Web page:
The disadvantages include the fact that previously the bulk of students were children of parents who were keen on the principles of anthroposophy. Today, children are sent there for whom they want to create comfortable, non-conflict learning conditions. This sometimes results in the inability of children to join another, more “down-to-earth”, “yard”, “ordinary” team. Often for this reason, the Waldorf methodology is chosen by parents of problem children. And it is clear that with problem children it is easier to achieve positive results. If a school does not conduct selection, naturally, many problem children come there, and for many parents there is already such a stereotype that a Waldorf school accepts children who cannot study in public schools. This also happens in other non-state schools, when they take children who cannot study in a regular school. On the one hand, this is a noble function, but on the other hand, it is dangerous. There may be an opinion that Waldorf pedagogy is good pedagogy for “bad” children, but this is a hopeless endeavor. The lack of competition is quite capable of reducing the desire to learn and do at least something. It is important for some children to see the results of their work, and healthy competition pushes them to move forward. Equalizing the class under one common friendly company is quite capable of provoking the neutralization of the conflict instead of a healthy revelation of the problem and fair punishment of the culprit.

In this case, another problem arises: either the Waldorf school will be a full-fledged and alternative school, or it will be an auxiliary school [3].

There are also certain features of teaching subjects that are not suitable for all students. Children up to second grade write in block letters. There is an opinion that neglecting writing slows down the rate of development of children. Children are not required to be able to read. It is believed that it is normal not to read before the age of 7-8 years. New technologies, computers and other gadgets are not welcome in training. During the lessons of burning, labor and sculpting, the child will not learn about robotics or programming. Therefore, it is quite possible for children with high intellectual abilities in such a school to bury their talent deep into the ground.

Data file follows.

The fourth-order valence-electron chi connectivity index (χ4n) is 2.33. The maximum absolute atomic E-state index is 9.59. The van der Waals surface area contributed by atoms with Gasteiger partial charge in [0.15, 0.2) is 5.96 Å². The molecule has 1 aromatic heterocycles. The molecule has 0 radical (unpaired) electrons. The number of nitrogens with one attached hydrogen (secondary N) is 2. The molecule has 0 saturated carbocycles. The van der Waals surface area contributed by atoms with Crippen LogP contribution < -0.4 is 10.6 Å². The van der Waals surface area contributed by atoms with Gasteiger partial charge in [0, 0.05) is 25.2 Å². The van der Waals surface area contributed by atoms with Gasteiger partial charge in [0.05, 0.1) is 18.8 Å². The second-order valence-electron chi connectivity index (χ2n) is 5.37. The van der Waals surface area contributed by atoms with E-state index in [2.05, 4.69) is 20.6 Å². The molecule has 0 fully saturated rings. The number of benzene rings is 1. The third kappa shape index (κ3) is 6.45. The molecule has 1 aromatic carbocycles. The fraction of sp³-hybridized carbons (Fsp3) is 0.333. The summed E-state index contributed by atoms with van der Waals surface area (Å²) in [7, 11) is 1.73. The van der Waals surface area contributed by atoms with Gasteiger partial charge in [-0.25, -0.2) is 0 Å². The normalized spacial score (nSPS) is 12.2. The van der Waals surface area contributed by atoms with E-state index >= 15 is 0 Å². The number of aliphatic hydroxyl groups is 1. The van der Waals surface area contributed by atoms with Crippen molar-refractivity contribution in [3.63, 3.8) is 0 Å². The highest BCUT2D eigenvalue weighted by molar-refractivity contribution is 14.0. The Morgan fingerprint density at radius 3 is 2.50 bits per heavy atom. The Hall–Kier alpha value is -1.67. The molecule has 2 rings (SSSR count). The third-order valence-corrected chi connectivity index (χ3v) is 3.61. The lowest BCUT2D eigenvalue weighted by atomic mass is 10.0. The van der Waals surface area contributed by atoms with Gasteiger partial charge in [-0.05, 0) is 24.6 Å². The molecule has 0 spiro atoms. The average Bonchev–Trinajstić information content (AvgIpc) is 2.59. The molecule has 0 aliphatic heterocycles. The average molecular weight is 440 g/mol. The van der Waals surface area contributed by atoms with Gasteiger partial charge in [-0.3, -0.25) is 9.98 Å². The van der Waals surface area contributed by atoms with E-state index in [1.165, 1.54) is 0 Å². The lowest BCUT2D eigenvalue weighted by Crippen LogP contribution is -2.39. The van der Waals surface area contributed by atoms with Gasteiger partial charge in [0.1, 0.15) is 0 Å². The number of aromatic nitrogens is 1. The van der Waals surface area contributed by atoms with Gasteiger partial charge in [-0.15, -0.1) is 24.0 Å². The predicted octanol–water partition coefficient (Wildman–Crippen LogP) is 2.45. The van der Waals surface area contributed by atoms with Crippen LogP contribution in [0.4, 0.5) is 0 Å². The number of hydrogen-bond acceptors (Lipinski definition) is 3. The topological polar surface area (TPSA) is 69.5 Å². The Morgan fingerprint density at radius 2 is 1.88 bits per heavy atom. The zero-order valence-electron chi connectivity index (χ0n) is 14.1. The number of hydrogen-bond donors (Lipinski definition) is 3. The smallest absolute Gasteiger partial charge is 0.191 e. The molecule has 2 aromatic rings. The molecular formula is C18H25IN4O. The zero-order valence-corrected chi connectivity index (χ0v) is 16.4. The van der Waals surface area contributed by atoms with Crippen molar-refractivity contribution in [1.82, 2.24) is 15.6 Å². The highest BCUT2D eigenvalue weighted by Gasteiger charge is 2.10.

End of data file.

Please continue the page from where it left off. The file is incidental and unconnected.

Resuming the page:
In addition, most of these schools are private, and they are not cheap [4].

Most often, Waldorf pedagogy is blamed for the low quality of education. Some scientists note that in these schools there is often a substitution of concepts, and parents lose sight of sectarian signs because they are fascinated by beautiful advertising and teachers who carefully care about their children. According to them, even if Waldorf schools treat students really well, they lack the most important thing — the actual education and development of children [5].

However, other studies have not revealed that Waldorf pedagogy has any critical effect on academic results – it only improves the student’s emotional state and boosts his interest in learning. Thus, it contributes to the harmonious development of the child’s creative abilities and the independent formation of his intellect. It is worth noting that educational institutions will greatly influence the child’s thinking. Such children grow up calm, reasonable, able to listen and understand. To ensure that the work of educators is not in vain, one should learn to see the child as an individual and take into account his interests and needs. The Steiner system can undoubtedly be considered as an alternative teaching method.

This methodology has its pros and cons, so only parents can decide which educational institution to give preference to.


1. Waldorf teaching method: [Electronic resource]. – Access mode: https://kidsmi.ru/valdorfskaya-sistema-obucheniya-i-vospitaniya/
2. Features of the Waldorf school: [Electronic resource]. – Access mode: https://www.putzerna.ru/pedagogika/osobennosti-valdorfskoy-shkoly/
3. Pinsky, A. A. Waldorf school: traditional and modern / A. A. Pinsky. – World of Education. – 1997. – No. 1. – P. 23.
4. Volodina, E. S. Problems of Waldorf pedagogy in Russia / E. S. Volodina. – Series: Humanities. – 2023. – No. 2-2. – P. 46-52. – [Electronic resource]. – Access mode: http://www.nauteh-journal.ru/files/794a3d3e-26a9-4972-851c-034df6df6f5f
5. Waldorf pedagogy: is it really pedagogy or sectarianism? [Electronic resource]. – Access mode: https://skillbox.ru/media/education/valdorfskaya-pedagogika-eto-deystvitelno-pedagogika-ili-sektantstvo/